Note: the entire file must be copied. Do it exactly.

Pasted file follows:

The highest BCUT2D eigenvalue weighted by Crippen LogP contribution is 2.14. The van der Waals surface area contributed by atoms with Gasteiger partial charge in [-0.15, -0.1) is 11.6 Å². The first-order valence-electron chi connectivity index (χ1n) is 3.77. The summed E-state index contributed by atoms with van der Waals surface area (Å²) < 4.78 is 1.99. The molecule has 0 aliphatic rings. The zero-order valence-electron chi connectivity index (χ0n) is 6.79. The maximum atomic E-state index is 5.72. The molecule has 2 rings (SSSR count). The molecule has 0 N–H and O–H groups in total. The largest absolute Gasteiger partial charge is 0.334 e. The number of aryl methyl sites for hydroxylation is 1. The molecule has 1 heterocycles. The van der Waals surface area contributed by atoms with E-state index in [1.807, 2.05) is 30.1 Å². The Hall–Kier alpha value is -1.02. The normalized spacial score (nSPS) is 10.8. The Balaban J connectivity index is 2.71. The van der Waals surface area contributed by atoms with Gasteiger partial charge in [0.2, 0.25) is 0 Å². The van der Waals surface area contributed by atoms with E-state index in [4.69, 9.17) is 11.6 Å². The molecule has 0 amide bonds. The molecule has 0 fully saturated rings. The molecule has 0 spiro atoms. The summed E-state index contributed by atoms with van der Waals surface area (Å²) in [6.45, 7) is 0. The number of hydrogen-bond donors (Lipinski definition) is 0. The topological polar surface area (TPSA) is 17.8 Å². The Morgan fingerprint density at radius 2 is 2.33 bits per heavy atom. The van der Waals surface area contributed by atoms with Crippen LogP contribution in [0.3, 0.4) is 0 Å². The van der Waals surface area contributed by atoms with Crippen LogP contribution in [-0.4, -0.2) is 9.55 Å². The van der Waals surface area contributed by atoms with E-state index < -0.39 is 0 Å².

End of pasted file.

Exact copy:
The highest BCUT2D eigenvalue weighted by Crippen LogP contribution is 2.14. The van der Waals surface area contributed by atoms with Gasteiger partial charge in [-0.15, -0.1) is 11.6 Å². The first-order valence-electron chi connectivity index (χ1n) is 3.77. The summed E-state index contributed by atoms with van der Waals surface area (Å²) < 4.78 is 1.99. The molecule has 0 aliphatic rings. The zero-order valence-electron chi connectivity index (χ0n) is 6.79. The maximum atomic E-state index is 5.72. The molecule has 2 rings (SSSR count). The molecule has 0 N–H and O–H groups in total. The largest absolute Gasteiger partial charge is 0.334 e. The number of aryl methyl sites for hydroxylation is 1. The molecule has 1 heterocycles. The van der Waals surface area contributed by atoms with E-state index in [1.807, 2.05) is 30.1 Å². The Hall–Kier alpha value is -1.02. The normalized spacial score (nSPS) is 10.8. The Balaban J connectivity index is 2.71. The van der Waals surface area contributed by atoms with Gasteiger partial charge in [0.2, 0.25) is 0 Å². The van der Waals surface area contributed by atoms with E-state index in [4.69, 9.17) is 11.6 Å². The molecule has 0 amide bonds. The molecule has 0 fully saturated rings. The molecule has 0 spiro atoms. The summed E-state index contributed by atoms with van der Waals surface area (Å²) in [6.45, 7) is 0. The number of hydrogen-bond donors (Lipinski definition) is 0. The topological polar surface area (TPSA) is 17.8 Å². The Morgan fingerprint density at radius 2 is 2.33 bits per heavy atom. The van der Waals surface area contributed by atoms with Crippen LogP contribution in [0.3, 0.4) is 0 Å². The van der Waals surface area contributed by atoms with Crippen LogP contribution in [-0.4, -0.2) is 9.55 Å². The van der Waals surface area contributed by atoms with E-state index < -0.39 is 0 Å².